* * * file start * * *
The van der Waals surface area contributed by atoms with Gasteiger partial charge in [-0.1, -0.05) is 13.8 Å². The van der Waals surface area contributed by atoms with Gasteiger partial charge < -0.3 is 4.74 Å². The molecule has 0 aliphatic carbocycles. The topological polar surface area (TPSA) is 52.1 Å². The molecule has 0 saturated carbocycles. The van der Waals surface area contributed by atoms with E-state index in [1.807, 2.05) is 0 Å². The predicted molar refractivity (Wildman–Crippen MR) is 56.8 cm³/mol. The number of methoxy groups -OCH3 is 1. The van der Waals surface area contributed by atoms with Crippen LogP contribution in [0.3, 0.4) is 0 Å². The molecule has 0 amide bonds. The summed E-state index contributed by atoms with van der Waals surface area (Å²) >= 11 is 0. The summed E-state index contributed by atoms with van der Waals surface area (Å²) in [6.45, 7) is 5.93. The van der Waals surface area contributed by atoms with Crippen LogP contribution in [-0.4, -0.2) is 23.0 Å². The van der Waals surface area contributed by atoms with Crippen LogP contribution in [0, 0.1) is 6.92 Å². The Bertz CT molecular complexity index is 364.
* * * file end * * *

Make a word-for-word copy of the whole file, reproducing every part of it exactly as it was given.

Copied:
The van der Waals surface area contributed by atoms with Gasteiger partial charge in [-0.1, -0.05) is 13.8 Å². The van der Waals surface area contributed by atoms with Gasteiger partial charge < -0.3 is 4.74 Å². The molecule has 0 aliphatic carbocycles. The topological polar surface area (TPSA) is 52.1 Å². The molecule has 0 saturated carbocycles. The van der Waals surface area contributed by atoms with E-state index in [1.807, 2.05) is 0 Å². The predicted molar refractivity (Wildman–Crippen MR) is 56.8 cm³/mol. The number of methoxy groups -OCH3 is 1. The van der Waals surface area contributed by atoms with Crippen LogP contribution in [0.3, 0.4) is 0 Å². The molecule has 0 amide bonds. The summed E-state index contributed by atoms with van der Waals surface area (Å²) >= 11 is 0. The summed E-state index contributed by atoms with van der Waals surface area (Å²) in [6.45, 7) is 5.93. The van der Waals surface area contributed by atoms with Crippen LogP contribution in [-0.4, -0.2) is 23.0 Å². The van der Waals surface area contributed by atoms with Crippen LogP contribution in [0, 0.1) is 6.92 Å². The Bertz CT molecular complexity index is 364.